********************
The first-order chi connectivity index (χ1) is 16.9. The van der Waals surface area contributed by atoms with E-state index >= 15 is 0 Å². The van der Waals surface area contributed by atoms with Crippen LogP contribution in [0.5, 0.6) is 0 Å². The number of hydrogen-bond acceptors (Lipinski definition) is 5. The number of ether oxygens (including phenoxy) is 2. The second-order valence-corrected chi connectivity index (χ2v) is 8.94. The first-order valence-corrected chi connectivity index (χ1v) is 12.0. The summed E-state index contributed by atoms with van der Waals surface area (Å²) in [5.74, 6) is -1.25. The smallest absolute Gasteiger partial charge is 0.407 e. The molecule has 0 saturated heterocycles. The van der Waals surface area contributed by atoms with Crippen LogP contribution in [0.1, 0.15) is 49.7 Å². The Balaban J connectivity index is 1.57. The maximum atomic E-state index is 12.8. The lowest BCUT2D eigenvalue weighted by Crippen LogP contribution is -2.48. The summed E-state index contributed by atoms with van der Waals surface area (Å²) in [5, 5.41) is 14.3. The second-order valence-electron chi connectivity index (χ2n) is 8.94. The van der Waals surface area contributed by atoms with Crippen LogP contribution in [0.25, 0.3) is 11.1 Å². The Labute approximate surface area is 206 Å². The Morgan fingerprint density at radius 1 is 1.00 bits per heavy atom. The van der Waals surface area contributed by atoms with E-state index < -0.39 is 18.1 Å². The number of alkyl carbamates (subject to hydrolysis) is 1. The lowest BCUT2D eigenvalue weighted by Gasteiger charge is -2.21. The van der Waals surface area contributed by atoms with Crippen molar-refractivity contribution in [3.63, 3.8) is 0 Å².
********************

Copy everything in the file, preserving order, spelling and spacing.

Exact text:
The first-order chi connectivity index (χ1) is 16.9. The van der Waals surface area contributed by atoms with E-state index >= 15 is 0 Å². The van der Waals surface area contributed by atoms with Crippen LogP contribution in [0.5, 0.6) is 0 Å². The number of hydrogen-bond acceptors (Lipinski definition) is 5. The number of ether oxygens (including phenoxy) is 2. The second-order valence-corrected chi connectivity index (χ2v) is 8.94. The first-order valence-corrected chi connectivity index (χ1v) is 12.0. The summed E-state index contributed by atoms with van der Waals surface area (Å²) in [5.74, 6) is -1.25. The smallest absolute Gasteiger partial charge is 0.407 e. The molecule has 0 saturated heterocycles. The van der Waals surface area contributed by atoms with Crippen LogP contribution in [0.1, 0.15) is 49.7 Å². The Balaban J connectivity index is 1.57. The maximum atomic E-state index is 12.8. The lowest BCUT2D eigenvalue weighted by Crippen LogP contribution is -2.48. The summed E-state index contributed by atoms with van der Waals surface area (Å²) in [5, 5.41) is 14.3. The second-order valence-electron chi connectivity index (χ2n) is 8.94. The van der Waals surface area contributed by atoms with Crippen LogP contribution in [0.25, 0.3) is 11.1 Å². The Labute approximate surface area is 206 Å². The Morgan fingerprint density at radius 1 is 1.00 bits per heavy atom. The van der Waals surface area contributed by atoms with E-state index < -0.39 is 18.1 Å². The number of alkyl carbamates (subject to hydrolysis) is 1. The lowest BCUT2D eigenvalue weighted by Gasteiger charge is -2.21. The van der Waals surface area contributed by atoms with Crippen molar-refractivity contribution in [3.63, 3.8) is 0 Å².